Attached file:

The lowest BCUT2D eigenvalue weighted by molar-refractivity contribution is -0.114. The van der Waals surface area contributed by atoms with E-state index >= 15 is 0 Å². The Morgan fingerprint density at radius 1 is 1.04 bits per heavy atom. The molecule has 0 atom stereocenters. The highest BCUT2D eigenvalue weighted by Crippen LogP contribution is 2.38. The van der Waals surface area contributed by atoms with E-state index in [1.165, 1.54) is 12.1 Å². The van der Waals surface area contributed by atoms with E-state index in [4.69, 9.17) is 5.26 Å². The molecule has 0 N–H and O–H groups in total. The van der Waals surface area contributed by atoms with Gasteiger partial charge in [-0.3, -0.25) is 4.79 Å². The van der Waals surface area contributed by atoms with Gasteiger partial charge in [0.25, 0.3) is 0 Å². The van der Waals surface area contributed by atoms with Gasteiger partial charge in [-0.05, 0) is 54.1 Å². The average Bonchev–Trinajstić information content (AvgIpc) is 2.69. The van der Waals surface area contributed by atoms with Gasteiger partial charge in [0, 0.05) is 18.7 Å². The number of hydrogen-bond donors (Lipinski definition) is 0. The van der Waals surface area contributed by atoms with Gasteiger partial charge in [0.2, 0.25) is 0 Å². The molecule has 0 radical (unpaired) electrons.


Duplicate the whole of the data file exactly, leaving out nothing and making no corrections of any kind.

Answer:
The lowest BCUT2D eigenvalue weighted by molar-refractivity contribution is -0.114. The van der Waals surface area contributed by atoms with E-state index >= 15 is 0 Å². The Morgan fingerprint density at radius 1 is 1.04 bits per heavy atom. The molecule has 0 atom stereocenters. The highest BCUT2D eigenvalue weighted by Crippen LogP contribution is 2.38. The van der Waals surface area contributed by atoms with E-state index in [1.165, 1.54) is 12.1 Å². The van der Waals surface area contributed by atoms with E-state index in [4.69, 9.17) is 5.26 Å². The molecule has 0 N–H and O–H groups in total. The van der Waals surface area contributed by atoms with Gasteiger partial charge in [-0.3, -0.25) is 4.79 Å². The van der Waals surface area contributed by atoms with Gasteiger partial charge in [0.25, 0.3) is 0 Å². The van der Waals surface area contributed by atoms with Gasteiger partial charge in [-0.05, 0) is 54.1 Å². The average Bonchev–Trinajstić information content (AvgIpc) is 2.69. The van der Waals surface area contributed by atoms with Gasteiger partial charge in [0, 0.05) is 18.7 Å². The number of hydrogen-bond donors (Lipinski definition) is 0. The van der Waals surface area contributed by atoms with Gasteiger partial charge in [0.2, 0.25) is 0 Å². The molecule has 0 radical (unpaired) electrons.